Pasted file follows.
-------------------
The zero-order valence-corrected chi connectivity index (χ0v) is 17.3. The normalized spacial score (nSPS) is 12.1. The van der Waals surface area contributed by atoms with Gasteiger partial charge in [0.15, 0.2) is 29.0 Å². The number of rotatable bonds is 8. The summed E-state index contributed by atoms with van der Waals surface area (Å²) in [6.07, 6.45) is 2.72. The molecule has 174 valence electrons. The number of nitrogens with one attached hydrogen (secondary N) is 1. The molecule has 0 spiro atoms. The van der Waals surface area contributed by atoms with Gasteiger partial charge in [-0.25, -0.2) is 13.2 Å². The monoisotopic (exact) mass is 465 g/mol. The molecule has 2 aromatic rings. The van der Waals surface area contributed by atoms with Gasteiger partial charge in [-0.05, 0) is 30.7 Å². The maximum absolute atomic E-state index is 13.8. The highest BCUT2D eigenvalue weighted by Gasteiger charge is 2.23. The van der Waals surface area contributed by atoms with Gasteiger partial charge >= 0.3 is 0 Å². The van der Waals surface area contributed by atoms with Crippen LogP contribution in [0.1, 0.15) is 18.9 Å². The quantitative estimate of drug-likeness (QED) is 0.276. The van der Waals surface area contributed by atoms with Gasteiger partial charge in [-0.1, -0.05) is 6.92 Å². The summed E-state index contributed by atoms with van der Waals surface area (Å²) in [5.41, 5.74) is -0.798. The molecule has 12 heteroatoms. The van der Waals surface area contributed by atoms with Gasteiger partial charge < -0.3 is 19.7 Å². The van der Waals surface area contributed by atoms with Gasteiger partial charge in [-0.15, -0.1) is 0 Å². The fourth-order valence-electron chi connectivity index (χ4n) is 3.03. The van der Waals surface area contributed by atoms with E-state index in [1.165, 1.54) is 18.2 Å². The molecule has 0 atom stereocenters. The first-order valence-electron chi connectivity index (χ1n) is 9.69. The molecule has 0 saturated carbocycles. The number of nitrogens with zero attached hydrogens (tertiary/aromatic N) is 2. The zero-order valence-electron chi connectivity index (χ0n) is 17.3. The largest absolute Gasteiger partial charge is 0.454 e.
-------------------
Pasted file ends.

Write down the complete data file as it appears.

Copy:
The zero-order valence-corrected chi connectivity index (χ0v) is 17.3. The normalized spacial score (nSPS) is 12.1. The van der Waals surface area contributed by atoms with Gasteiger partial charge in [0.15, 0.2) is 29.0 Å². The number of rotatable bonds is 8. The summed E-state index contributed by atoms with van der Waals surface area (Å²) in [6.07, 6.45) is 2.72. The molecule has 174 valence electrons. The number of nitrogens with one attached hydrogen (secondary N) is 1. The molecule has 0 spiro atoms. The van der Waals surface area contributed by atoms with Gasteiger partial charge in [-0.25, -0.2) is 13.2 Å². The monoisotopic (exact) mass is 465 g/mol. The molecule has 2 aromatic rings. The van der Waals surface area contributed by atoms with Gasteiger partial charge in [-0.05, 0) is 30.7 Å². The maximum absolute atomic E-state index is 13.8. The highest BCUT2D eigenvalue weighted by Gasteiger charge is 2.23. The van der Waals surface area contributed by atoms with Gasteiger partial charge >= 0.3 is 0 Å². The van der Waals surface area contributed by atoms with Crippen LogP contribution in [0.1, 0.15) is 18.9 Å². The quantitative estimate of drug-likeness (QED) is 0.276. The van der Waals surface area contributed by atoms with Gasteiger partial charge in [-0.1, -0.05) is 6.92 Å². The summed E-state index contributed by atoms with van der Waals surface area (Å²) in [5.41, 5.74) is -0.798. The molecule has 12 heteroatoms. The van der Waals surface area contributed by atoms with Gasteiger partial charge < -0.3 is 19.7 Å². The van der Waals surface area contributed by atoms with Gasteiger partial charge in [-0.15, -0.1) is 0 Å². The fourth-order valence-electron chi connectivity index (χ4n) is 3.03. The van der Waals surface area contributed by atoms with E-state index in [1.165, 1.54) is 18.2 Å². The molecule has 0 atom stereocenters. The first-order valence-electron chi connectivity index (χ1n) is 9.69. The molecule has 0 saturated carbocycles. The number of nitrogens with zero attached hydrogens (tertiary/aromatic N) is 2. The zero-order valence-electron chi connectivity index (χ0n) is 17.3. The largest absolute Gasteiger partial charge is 0.454 e.